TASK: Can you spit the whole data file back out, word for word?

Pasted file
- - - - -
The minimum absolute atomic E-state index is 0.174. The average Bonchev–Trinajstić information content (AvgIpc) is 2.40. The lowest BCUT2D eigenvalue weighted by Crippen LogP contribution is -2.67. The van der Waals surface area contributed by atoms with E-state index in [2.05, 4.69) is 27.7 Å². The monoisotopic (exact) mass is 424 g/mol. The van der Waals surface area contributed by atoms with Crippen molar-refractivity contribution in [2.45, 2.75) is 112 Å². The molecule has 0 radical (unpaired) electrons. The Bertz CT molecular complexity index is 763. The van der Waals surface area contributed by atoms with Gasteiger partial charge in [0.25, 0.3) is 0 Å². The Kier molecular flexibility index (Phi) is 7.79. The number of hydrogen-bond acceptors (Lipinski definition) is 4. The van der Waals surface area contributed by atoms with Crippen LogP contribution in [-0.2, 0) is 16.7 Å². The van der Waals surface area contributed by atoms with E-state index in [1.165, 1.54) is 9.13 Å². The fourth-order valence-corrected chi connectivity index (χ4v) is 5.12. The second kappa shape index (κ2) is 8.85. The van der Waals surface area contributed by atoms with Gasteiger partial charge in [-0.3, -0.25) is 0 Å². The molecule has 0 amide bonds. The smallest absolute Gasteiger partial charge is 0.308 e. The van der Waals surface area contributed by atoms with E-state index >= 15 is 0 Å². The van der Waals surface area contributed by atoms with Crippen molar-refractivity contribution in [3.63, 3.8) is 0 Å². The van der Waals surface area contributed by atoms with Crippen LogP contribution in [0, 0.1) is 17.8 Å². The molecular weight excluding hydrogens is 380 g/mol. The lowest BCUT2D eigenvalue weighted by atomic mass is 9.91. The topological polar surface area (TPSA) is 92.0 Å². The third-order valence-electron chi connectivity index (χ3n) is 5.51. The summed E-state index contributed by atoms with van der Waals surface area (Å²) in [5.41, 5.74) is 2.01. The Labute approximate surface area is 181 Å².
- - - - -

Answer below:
The minimum absolute atomic E-state index is 0.174. The average Bonchev–Trinajstić information content (AvgIpc) is 2.40. The lowest BCUT2D eigenvalue weighted by Crippen LogP contribution is -2.67. The van der Waals surface area contributed by atoms with E-state index in [2.05, 4.69) is 27.7 Å². The monoisotopic (exact) mass is 424 g/mol. The van der Waals surface area contributed by atoms with Crippen molar-refractivity contribution in [2.45, 2.75) is 112 Å². The molecule has 0 radical (unpaired) electrons. The Bertz CT molecular complexity index is 763. The van der Waals surface area contributed by atoms with Gasteiger partial charge in [0.25, 0.3) is 0 Å². The Kier molecular flexibility index (Phi) is 7.79. The number of hydrogen-bond acceptors (Lipinski definition) is 4. The van der Waals surface area contributed by atoms with Crippen LogP contribution in [-0.2, 0) is 16.7 Å². The van der Waals surface area contributed by atoms with E-state index in [1.165, 1.54) is 9.13 Å². The fourth-order valence-corrected chi connectivity index (χ4v) is 5.12. The second kappa shape index (κ2) is 8.85. The van der Waals surface area contributed by atoms with Gasteiger partial charge in [-0.3, -0.25) is 0 Å². The molecule has 0 amide bonds. The smallest absolute Gasteiger partial charge is 0.308 e. The van der Waals surface area contributed by atoms with E-state index >= 15 is 0 Å². The van der Waals surface area contributed by atoms with Crippen molar-refractivity contribution in [3.63, 3.8) is 0 Å². The van der Waals surface area contributed by atoms with Crippen LogP contribution in [0, 0.1) is 17.8 Å². The molecular weight excluding hydrogens is 380 g/mol. The lowest BCUT2D eigenvalue weighted by atomic mass is 9.91. The topological polar surface area (TPSA) is 92.0 Å². The third-order valence-electron chi connectivity index (χ3n) is 5.51. The summed E-state index contributed by atoms with van der Waals surface area (Å²) in [5.41, 5.74) is 2.01. The Labute approximate surface area is 181 Å².